The American Geophysical Union, (AGU) is a world-wide scientific community for the advancement and research of Earth and Space as applied to human beings. AGU is a technical society with approximately 50,000 members comprised of scientists, teachers and students. AGU conducts conferences, meetings, publishes journals, books and weekly newsletters on geophysics and related subject matter. AGU sponsors education programs and provides on-line public access to a great deal of its work. AGU sponsors public outreach to the media for the purposes of improving science-related writing to the general public.
Humans may be adding large amounts of carbon dioxide to the atmosphere by using groundwater faster than it is replenished, according to new research. This process, known as groundwater depletion, releases a significant amount ...
A new study finds human-caused global warming is significantly increasing the rate at which hot temperature records are being broken around the world.
The Chicxulub asteroid impact that wiped out the dinosaurs likely released far more climate-altering sulfur gas into the atmosphere than originally thought, according to new research.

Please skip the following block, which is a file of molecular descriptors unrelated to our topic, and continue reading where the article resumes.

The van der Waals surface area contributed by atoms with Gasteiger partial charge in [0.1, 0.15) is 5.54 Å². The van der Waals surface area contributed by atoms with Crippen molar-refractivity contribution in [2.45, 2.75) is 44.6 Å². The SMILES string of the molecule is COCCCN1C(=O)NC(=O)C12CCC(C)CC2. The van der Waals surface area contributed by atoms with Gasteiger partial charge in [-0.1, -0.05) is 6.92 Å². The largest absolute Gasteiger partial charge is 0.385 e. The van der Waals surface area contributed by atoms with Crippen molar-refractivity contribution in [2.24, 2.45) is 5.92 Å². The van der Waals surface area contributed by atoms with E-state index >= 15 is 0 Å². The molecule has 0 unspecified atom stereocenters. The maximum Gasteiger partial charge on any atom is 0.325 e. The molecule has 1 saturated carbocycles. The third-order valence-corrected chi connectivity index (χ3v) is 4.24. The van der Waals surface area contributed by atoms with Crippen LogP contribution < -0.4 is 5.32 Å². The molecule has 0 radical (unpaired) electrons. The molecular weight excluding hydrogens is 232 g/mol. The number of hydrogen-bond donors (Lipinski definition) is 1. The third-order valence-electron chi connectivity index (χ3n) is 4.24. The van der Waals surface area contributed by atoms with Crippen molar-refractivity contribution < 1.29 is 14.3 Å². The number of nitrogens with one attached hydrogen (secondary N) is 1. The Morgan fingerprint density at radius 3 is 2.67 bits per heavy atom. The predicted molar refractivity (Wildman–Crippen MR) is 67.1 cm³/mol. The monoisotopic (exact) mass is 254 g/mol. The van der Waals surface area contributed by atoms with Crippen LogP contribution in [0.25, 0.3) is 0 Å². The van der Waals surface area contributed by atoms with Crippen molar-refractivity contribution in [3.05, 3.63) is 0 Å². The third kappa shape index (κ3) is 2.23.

Seismic waves generated by tornadoes when they touch down could be used to measure a twister's intensity, according to a new study.
On May 29, 2006, mud started erupting from several sites on the Indonesian island of Java. Boiling mud, water, rocks and gas poured from newly-created vents in the ground, burying entire towns and compelling many Indonesians ...
The Earth's interior is still a mystery to us. While we have sent missions to probe the outer reaches of our Solar system, the deepest boreholes on Earth go down to only a few kilometres. The only way to learn what's going ...
A Zika virus outbreak in coastal Ecuador in 2016 was likely worsened by a strong El Niño and a magnitude 7.8 earthquake that struck the region in April, according to a new study.
In some areas of the seafloor, a tectonic mystery lies buried deep underground.
Few people have heard of Hisako Koyama, but the dedicated female solar observer, born in Tokyo in 1916, created one of the most important sunspot records of the past 400 years, according to new research.
Wood from trees that fell into Arctic-draining rivers thousands of years ago is giving scientists a detailed look at how Arctic Ocean circulation has changed over the past 12,000 years.